Recession Survival Guide for Businesses
One would think there wouldn’t be a need for recession planning—we should see it coming. The constant sine wave of business cycles makes recessions as inevitable as surging booms. Of course, if you put 10 economists in one room, you’ll get 11 opinions, so the exact timing of recessions is darn near impossible to predict. Still, like hurricanes, recessions come along once in a while, and occasionally one will wreak havoc on the shoreline.
One of the great business models that can teach how to weather recessions is seasonal retail, such as a small business that sells swimming pools and backyard leisure items in the summer. When seasons change its business needs, you can bet the farm that the display changes to snow blowers, wood stoves and chain saws in September, and Christmas trees in December. Recessions come as regularly as seasons, just not as often. Businesses and consumers alike should be prepared for them just as they prepare for winter.
To get started, you first must understand the financial ebb and flow of your business. You should be using a computerized accounting system. Quickbooks is the premier system right now. (If you’re using an old paper system and doing your own bookkeeping, your first task is to change immediately. Buy the software and take a course in using it. They are available online, as well as various classroom settings).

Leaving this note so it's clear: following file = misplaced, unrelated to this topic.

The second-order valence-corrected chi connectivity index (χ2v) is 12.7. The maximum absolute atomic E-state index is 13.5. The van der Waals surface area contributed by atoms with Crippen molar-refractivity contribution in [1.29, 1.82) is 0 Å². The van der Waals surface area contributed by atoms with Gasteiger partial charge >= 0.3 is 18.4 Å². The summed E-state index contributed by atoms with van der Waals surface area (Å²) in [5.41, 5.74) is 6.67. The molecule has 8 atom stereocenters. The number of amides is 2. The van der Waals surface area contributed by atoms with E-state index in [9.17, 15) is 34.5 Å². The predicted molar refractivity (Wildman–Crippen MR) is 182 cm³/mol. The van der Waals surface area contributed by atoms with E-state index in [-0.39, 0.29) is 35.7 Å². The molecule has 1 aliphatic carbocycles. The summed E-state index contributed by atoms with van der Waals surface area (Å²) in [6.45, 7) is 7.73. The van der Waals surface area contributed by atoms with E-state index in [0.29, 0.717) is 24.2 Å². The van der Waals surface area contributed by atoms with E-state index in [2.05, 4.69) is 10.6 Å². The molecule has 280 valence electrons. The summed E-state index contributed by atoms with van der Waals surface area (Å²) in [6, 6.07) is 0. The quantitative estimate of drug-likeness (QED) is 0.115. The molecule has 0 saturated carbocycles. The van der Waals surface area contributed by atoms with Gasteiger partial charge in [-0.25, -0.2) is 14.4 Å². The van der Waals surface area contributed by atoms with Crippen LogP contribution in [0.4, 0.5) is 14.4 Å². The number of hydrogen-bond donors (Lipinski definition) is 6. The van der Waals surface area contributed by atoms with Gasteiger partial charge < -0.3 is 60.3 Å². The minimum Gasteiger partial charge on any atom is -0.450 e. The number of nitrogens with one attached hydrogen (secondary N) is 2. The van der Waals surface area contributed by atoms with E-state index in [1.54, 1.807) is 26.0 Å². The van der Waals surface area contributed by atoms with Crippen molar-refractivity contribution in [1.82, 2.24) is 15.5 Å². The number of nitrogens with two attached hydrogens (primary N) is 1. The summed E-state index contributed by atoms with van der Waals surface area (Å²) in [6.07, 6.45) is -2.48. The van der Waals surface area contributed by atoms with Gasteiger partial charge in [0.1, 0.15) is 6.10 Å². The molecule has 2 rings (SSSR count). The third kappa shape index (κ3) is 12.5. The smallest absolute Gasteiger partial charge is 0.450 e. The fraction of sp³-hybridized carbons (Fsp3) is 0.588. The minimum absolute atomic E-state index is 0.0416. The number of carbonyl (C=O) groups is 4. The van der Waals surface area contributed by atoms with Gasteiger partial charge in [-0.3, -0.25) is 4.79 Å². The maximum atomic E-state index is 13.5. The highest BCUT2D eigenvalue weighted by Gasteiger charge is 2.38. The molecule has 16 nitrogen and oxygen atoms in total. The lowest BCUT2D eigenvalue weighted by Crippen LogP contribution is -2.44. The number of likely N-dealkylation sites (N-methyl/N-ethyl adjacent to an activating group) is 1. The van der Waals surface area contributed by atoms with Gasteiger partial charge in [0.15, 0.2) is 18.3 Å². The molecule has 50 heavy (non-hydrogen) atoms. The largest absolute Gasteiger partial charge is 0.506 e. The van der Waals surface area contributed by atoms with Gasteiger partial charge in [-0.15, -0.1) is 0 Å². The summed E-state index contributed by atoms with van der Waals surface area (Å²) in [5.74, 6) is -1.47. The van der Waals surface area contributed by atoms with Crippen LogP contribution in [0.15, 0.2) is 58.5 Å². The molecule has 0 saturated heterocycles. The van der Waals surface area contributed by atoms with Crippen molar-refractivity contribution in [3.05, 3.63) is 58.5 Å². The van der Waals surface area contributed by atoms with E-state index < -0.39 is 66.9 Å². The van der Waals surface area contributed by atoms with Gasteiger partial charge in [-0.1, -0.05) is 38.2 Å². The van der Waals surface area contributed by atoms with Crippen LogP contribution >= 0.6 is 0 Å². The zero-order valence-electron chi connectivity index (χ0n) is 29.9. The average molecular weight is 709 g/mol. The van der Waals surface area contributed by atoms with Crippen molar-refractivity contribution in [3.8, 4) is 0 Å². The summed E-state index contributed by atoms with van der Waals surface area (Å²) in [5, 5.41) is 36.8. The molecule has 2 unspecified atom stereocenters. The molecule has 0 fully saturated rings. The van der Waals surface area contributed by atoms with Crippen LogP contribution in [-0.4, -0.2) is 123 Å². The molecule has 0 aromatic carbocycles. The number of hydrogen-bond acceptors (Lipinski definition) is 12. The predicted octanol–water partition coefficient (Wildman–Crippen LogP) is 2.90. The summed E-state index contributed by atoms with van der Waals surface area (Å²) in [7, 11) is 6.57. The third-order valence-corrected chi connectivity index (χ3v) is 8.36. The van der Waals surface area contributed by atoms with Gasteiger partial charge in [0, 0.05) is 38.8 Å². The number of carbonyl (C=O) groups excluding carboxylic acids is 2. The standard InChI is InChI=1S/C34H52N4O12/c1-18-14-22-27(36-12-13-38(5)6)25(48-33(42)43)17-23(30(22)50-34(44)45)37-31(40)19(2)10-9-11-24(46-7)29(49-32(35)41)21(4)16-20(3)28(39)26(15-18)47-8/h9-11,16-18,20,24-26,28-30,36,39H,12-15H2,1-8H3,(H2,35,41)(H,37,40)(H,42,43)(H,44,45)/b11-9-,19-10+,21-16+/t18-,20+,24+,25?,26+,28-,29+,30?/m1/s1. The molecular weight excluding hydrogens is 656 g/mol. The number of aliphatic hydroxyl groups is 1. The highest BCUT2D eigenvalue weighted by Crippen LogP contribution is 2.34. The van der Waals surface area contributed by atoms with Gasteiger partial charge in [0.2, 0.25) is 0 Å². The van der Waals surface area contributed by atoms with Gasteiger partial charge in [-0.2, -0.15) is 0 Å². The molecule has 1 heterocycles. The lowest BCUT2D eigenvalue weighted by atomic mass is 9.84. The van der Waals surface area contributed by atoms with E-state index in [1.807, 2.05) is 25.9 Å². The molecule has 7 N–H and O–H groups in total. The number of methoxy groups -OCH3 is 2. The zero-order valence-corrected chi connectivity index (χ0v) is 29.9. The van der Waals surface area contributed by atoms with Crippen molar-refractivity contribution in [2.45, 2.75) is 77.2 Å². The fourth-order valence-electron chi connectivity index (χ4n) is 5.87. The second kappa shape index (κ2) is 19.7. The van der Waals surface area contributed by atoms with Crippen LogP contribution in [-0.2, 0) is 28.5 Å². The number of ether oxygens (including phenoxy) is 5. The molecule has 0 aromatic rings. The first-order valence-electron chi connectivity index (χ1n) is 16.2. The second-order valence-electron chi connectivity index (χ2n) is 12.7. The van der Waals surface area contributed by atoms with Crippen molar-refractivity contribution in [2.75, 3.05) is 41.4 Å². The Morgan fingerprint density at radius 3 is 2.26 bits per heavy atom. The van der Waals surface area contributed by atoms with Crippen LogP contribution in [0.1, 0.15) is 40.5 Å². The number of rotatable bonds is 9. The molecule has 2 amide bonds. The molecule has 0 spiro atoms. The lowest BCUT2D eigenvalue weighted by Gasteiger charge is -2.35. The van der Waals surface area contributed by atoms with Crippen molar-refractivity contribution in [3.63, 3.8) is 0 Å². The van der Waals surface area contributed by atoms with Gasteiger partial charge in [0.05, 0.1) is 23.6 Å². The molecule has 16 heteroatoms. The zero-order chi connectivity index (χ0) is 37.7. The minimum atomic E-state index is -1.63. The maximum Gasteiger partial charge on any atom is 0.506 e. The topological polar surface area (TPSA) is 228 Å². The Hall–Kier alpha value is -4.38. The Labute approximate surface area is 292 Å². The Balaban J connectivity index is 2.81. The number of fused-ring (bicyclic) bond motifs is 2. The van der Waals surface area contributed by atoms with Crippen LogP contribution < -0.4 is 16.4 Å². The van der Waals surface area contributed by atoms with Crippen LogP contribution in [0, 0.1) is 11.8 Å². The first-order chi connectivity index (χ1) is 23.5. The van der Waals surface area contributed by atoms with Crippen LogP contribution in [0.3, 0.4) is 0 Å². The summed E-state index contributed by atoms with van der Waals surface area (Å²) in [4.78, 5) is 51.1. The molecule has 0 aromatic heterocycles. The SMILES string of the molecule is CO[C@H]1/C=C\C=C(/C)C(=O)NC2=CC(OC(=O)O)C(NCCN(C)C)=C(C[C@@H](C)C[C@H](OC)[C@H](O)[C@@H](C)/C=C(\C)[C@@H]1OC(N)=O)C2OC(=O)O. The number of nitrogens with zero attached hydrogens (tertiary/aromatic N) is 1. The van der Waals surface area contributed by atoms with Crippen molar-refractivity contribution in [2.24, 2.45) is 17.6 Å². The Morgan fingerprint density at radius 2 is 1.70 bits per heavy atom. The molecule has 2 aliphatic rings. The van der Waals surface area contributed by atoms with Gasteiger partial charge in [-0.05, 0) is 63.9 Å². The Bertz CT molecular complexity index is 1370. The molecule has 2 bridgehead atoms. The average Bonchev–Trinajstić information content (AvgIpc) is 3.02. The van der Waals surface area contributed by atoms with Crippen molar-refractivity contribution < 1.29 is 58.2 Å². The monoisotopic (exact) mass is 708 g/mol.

Your primary tools are found in the company financials, sales and customers sections. You will use three primary Quickbooks’ tools:
1. Profit & Loss Statements (P&L). The program will allow you to see all your expenses and income—categorized—and tell you if you’ve made a
profit or suffered a loss during that time period. Run the P&L as far back as you can, five or 10 years if possible. Do it for each quarter and